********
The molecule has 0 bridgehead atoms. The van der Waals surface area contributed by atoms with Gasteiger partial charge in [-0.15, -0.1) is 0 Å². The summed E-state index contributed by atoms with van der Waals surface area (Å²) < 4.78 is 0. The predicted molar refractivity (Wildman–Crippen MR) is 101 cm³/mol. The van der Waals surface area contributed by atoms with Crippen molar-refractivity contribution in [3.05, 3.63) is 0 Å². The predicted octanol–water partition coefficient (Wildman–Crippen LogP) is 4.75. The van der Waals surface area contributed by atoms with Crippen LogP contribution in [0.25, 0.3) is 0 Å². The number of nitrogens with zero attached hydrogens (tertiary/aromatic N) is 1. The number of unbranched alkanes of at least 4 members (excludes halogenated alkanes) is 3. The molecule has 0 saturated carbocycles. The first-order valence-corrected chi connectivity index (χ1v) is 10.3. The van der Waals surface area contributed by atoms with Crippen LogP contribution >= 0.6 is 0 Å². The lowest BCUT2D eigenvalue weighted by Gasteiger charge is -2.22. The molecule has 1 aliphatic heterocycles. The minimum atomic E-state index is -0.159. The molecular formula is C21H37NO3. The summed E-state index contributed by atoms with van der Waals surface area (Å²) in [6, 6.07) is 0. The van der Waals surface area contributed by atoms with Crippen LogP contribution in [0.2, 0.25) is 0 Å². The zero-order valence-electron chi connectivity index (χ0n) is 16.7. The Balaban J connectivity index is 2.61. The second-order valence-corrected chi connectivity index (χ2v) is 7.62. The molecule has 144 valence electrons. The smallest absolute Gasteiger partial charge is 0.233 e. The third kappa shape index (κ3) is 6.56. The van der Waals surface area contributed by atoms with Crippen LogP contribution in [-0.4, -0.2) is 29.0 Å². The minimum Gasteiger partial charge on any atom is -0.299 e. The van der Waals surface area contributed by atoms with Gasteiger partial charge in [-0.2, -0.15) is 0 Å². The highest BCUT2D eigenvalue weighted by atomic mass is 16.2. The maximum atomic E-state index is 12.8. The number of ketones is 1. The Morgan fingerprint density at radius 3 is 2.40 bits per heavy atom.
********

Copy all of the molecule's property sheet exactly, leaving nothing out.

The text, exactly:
The molecule has 0 bridgehead atoms. The van der Waals surface area contributed by atoms with Gasteiger partial charge in [-0.15, -0.1) is 0 Å². The summed E-state index contributed by atoms with van der Waals surface area (Å²) < 4.78 is 0. The predicted molar refractivity (Wildman–Crippen MR) is 101 cm³/mol. The van der Waals surface area contributed by atoms with Crippen molar-refractivity contribution in [3.05, 3.63) is 0 Å². The predicted octanol–water partition coefficient (Wildman–Crippen LogP) is 4.75. The van der Waals surface area contributed by atoms with Crippen LogP contribution in [0.25, 0.3) is 0 Å². The number of nitrogens with zero attached hydrogens (tertiary/aromatic N) is 1. The number of unbranched alkanes of at least 4 members (excludes halogenated alkanes) is 3. The molecule has 0 saturated carbocycles. The first-order valence-corrected chi connectivity index (χ1v) is 10.3. The van der Waals surface area contributed by atoms with Crippen LogP contribution >= 0.6 is 0 Å². The lowest BCUT2D eigenvalue weighted by Gasteiger charge is -2.22. The molecule has 1 aliphatic heterocycles. The minimum atomic E-state index is -0.159. The molecular formula is C21H37NO3. The summed E-state index contributed by atoms with van der Waals surface area (Å²) in [6, 6.07) is 0. The van der Waals surface area contributed by atoms with Crippen LogP contribution in [0.2, 0.25) is 0 Å². The zero-order valence-electron chi connectivity index (χ0n) is 16.7. The Balaban J connectivity index is 2.61. The second-order valence-corrected chi connectivity index (χ2v) is 7.62. The molecule has 144 valence electrons. The smallest absolute Gasteiger partial charge is 0.233 e. The third kappa shape index (κ3) is 6.56. The van der Waals surface area contributed by atoms with Crippen LogP contribution in [-0.4, -0.2) is 29.0 Å². The minimum Gasteiger partial charge on any atom is -0.299 e. The van der Waals surface area contributed by atoms with Gasteiger partial charge in [-0.2, -0.15) is 0 Å². The highest BCUT2D eigenvalue weighted by atomic mass is 16.2. The maximum atomic E-state index is 12.8. The number of ketones is 1. The Morgan fingerprint density at radius 3 is 2.40 bits per heavy atom.